Independent company. I don't know how many of these there are around now, but I used a company called Cade Vehicle Inspections who covered the London area. They were a lot cheaper and quicker than the AA, and covered roughly the same points, and probably just copied their format for both the inspection and the report. They were also quite happy to say things off the record, such whether they knew the dealer, and warn me off them. I used their services twice, and decided against purchasing either car.
MB indie. If you are looking at buying a used Merc, particularly one of the less common ones, I think this is your best bet. They will probably be quite happy to do this if you are a regular customer, but worth asking even if you are not. They will probably be happier if the car is brought to them, partly because its less trouble for them, but also because they can get it up on the ramp and have a really good look at it. I suspect this would be a cheaper option than the other two, and may even do it for nothing if the car is bought to them, and they will continue to get your business should you buy the car. Even if you are not buying locally, you may be able to find a decent indie (possibly via this forum) near to where you are buying the car, and arrange an inspection. You will probably get instant feedback, but no written report. Depends on what you want.
i got one done for a previous car (mondeo when it was 2 years old). He came back with a few issues that the dealer rectified without problem.
The AA guy advised not to buy and try something else. I liked it myself, so aware all niggles were getting sorted, i purchased anyway.
turned out to be one of the best, most reliable cars i ever had.
good if you have no idea what you are looking at, but i reckon if you understand the basics then you'll be fine checking over yourself.
depending on vehicle, and age, it may be worth getting them to check it over on a laptop, but i am not sure what they can tell from that. What could the AA guy tell from a W220 S class using standard diagnostics - nothing.
E320 CDI (Retired) - Now driving R Class 2009 Sport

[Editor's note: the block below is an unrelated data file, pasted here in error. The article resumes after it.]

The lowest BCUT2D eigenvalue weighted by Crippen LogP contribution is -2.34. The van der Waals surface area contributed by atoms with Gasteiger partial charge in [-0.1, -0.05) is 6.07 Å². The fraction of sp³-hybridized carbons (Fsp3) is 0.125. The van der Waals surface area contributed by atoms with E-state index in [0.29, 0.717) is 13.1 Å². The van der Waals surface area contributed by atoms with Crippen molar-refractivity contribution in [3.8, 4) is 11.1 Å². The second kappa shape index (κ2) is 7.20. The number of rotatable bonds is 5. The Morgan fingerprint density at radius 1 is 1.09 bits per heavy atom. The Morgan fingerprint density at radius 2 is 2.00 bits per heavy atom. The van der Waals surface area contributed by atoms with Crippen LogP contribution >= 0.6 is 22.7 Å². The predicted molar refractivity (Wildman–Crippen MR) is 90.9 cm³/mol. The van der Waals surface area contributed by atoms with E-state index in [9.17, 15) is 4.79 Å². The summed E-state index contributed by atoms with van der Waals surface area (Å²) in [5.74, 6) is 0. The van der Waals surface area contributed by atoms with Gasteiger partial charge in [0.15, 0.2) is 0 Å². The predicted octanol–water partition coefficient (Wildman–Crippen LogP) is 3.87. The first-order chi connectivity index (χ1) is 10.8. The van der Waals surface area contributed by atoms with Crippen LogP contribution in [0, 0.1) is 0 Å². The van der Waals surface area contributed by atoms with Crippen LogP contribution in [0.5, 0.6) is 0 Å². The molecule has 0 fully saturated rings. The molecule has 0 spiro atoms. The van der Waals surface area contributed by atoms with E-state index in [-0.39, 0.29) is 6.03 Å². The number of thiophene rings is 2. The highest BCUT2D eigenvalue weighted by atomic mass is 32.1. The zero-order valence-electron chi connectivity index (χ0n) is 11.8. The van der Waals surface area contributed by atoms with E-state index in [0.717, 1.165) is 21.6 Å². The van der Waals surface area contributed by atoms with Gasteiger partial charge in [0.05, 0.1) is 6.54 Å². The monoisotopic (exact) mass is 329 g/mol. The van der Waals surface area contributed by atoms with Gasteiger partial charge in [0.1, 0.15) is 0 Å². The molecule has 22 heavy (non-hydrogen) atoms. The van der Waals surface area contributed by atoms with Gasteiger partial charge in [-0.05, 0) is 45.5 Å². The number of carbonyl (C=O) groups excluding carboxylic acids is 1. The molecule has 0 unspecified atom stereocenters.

Does anyone know of an inspection company in Nottingham area (or national) who will check a Merc for me AND DO DIAGNOSTICS fault check? AA/RAC don't do diags, but i want the faults read as thats by far the most costly side of things in my experience. I can look at the car physically, but can't check for faults. Any ideas?
2008 CLK 350 Sport Cab, 2019 Audi A6 Avant 40 TDi S-Line
Agree with the above post - get an iCarSoft and run the diagnostics yourself. I've got one and it will tell you everything you need to know about any fault codes etc which may be lurking. I used to pay for an AA inspection but gave up as they are largely useless and anyone can check the basics.
Here is my mental checklist:
(1) Use the DVLA / gov website to download the MOT history (if over three years old) and check that looks fine. Check for gaps or odd mileage history.
(2) Run an HPI check to ensure no crashes or stolen/recovered (costs about £5 and can be done before you view the car)
(3) Read the Service History thoroughly and check that everything has been done correctly
(4) check all four tyres for wear and matching / brand etc
(5) check that interior "wear" tallies with mileage
(6) cross check the VIN to the V5 and if possible - plug the VIN into one of the many free web applications and check it matches your car
(7) check under boot carpet for signs of damage repair
(8) check under bonnet, around front wings for sign of repair
(9) check inside door returns for existence factory-fit stickers (will indicate if car has had paint work done)
(10) check alloys carefully for damage
(11) Get on your hands and knees and look down the side of the car both sides - is it arrow straight or is it full of ripples and dents (which would indicate damage repair). Then check panel gaps all around the car. Are they even (they should be).
(12) Finally methodically check all the gadgets and gizmos - do they all work as they should, is the air con cold, does the nav system work?
(13) Check all handbooks, spare keys and the like are present and correct, including locking wheel nut key
Finally, take it for a drive and try the autobox in all modes. Check for smooth changes and make sure it works in tiptronic mode if fitted. At the end of the drive, test parking sensors front and rear if fitted. Listen to engine with bonnet up - any belts slipping? Check under oil filler cap for any residue.